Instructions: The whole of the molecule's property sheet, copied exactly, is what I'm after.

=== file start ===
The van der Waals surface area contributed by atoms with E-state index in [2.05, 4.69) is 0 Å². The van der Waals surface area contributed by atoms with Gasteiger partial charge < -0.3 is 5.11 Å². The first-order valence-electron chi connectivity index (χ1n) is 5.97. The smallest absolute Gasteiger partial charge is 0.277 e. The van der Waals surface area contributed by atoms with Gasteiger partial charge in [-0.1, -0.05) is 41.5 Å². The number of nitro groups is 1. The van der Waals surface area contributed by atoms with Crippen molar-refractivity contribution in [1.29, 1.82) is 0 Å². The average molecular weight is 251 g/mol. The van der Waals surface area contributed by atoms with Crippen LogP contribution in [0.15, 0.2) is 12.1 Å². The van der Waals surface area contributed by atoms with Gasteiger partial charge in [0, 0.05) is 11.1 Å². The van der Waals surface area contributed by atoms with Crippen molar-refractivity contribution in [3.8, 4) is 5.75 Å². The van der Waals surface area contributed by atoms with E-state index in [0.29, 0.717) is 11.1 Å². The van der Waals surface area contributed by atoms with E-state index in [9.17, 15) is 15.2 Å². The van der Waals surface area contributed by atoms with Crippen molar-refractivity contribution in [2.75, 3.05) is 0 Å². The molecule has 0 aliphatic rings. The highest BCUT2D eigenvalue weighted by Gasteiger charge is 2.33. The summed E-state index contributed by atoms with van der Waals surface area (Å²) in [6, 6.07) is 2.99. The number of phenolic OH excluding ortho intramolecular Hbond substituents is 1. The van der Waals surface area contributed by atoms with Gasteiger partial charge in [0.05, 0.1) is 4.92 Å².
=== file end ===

The van der Waals surface area contributed by atoms with E-state index in [2.05, 4.69) is 0 Å². The van der Waals surface area contributed by atoms with Gasteiger partial charge < -0.3 is 5.11 Å². The first-order valence-electron chi connectivity index (χ1n) is 5.97. The smallest absolute Gasteiger partial charge is 0.277 e. The van der Waals surface area contributed by atoms with Gasteiger partial charge in [-0.1, -0.05) is 41.5 Å². The number of nitro groups is 1. The van der Waals surface area contributed by atoms with Crippen molar-refractivity contribution in [1.29, 1.82) is 0 Å². The average molecular weight is 251 g/mol. The van der Waals surface area contributed by atoms with Crippen LogP contribution in [0.15, 0.2) is 12.1 Å². The van der Waals surface area contributed by atoms with Gasteiger partial charge in [0, 0.05) is 11.1 Å². The van der Waals surface area contributed by atoms with Crippen molar-refractivity contribution in [3.8, 4) is 5.75 Å². The van der Waals surface area contributed by atoms with E-state index in [0.29, 0.717) is 11.1 Å². The van der Waals surface area contributed by atoms with E-state index in [9.17, 15) is 15.2 Å². The van der Waals surface area contributed by atoms with Crippen molar-refractivity contribution in [2.75, 3.05) is 0 Å². The molecule has 0 aliphatic rings. The highest BCUT2D eigenvalue weighted by Gasteiger charge is 2.33. The summed E-state index contributed by atoms with van der Waals surface area (Å²) in [6, 6.07) is 2.99. The number of phenolic OH excluding ortho intramolecular Hbond substituents is 1. The van der Waals surface area contributed by atoms with Gasteiger partial charge in [0.05, 0.1) is 4.92 Å².